Joshua Bell

Joshua Bell

The performance closed with a fantastic rendering of Introduction and Rondo Capriccioso in A minor by French composer Camille Saint-Saëns, which he wrote in 1863. This performance mixed excitement with the exotic.  The tune was colorful and lyrical and made me want to get up and dance gleefully (which I can’t imagine trying to do!!).  Bell’s fingers just rolled down the strings.

Camille Saint-Saëns (1835-1921)

Camille Saint-Saëns (1835-1921)

Overall it was an amazing evening of music, despite the torrential weather outside.  Ny the time the concert had ended, so had the rains.  It was a cool and refreshing walk back to the parking lot as my wife’s dreams were fulfilled in seeing Joshua Bell and my soul was filled with delight from the whimsical and mysterious music that filled the Singletary Center for the Arts.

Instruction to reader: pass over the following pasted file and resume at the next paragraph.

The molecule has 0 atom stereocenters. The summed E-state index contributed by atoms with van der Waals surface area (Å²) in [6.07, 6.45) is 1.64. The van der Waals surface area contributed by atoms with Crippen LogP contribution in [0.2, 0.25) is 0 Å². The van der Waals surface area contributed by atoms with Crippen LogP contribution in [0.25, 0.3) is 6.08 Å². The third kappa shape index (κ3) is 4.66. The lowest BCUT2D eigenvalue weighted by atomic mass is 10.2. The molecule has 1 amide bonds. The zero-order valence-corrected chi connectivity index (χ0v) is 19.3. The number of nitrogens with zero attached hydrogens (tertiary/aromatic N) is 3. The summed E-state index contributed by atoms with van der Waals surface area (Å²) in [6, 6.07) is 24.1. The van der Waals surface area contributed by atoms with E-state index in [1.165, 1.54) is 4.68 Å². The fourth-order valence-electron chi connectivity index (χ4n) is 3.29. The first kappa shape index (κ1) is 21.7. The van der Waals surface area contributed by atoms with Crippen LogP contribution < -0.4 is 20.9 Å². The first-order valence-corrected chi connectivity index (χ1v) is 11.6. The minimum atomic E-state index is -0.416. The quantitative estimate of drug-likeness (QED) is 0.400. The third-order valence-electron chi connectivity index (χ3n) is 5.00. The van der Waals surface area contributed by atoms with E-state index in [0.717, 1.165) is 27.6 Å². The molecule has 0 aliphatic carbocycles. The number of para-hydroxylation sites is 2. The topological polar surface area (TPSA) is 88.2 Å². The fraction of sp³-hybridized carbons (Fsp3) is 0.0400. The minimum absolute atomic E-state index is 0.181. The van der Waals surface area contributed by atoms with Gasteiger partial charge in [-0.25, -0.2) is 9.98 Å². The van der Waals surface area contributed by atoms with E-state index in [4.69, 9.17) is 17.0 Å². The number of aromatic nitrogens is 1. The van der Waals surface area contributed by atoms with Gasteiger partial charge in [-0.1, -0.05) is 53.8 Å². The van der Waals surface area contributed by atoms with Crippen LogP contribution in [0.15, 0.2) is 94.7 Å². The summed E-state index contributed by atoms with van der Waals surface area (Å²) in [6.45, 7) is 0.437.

#TBT Special – 2001: A Space Odyssey with Live Orchestra & Chorus

imageLast weekend I had the unique opportunity to attend a historic event at the Singletary  Center at the University of Kentucky. The 1970s movie “2001: A Space Odyssey” was shown on a big screen. Along with that was a live orchestra and a live chorus that performed all of the music in the movie and they only played the vocal tracks of the movie to the sound system.  For me, this was a real “Throwback” to days gone by.

UK Orchestra and 2001

The UK Orchestra prepares for the live performance of 2001: A Space Odyssey. The huge movie screen sits above them.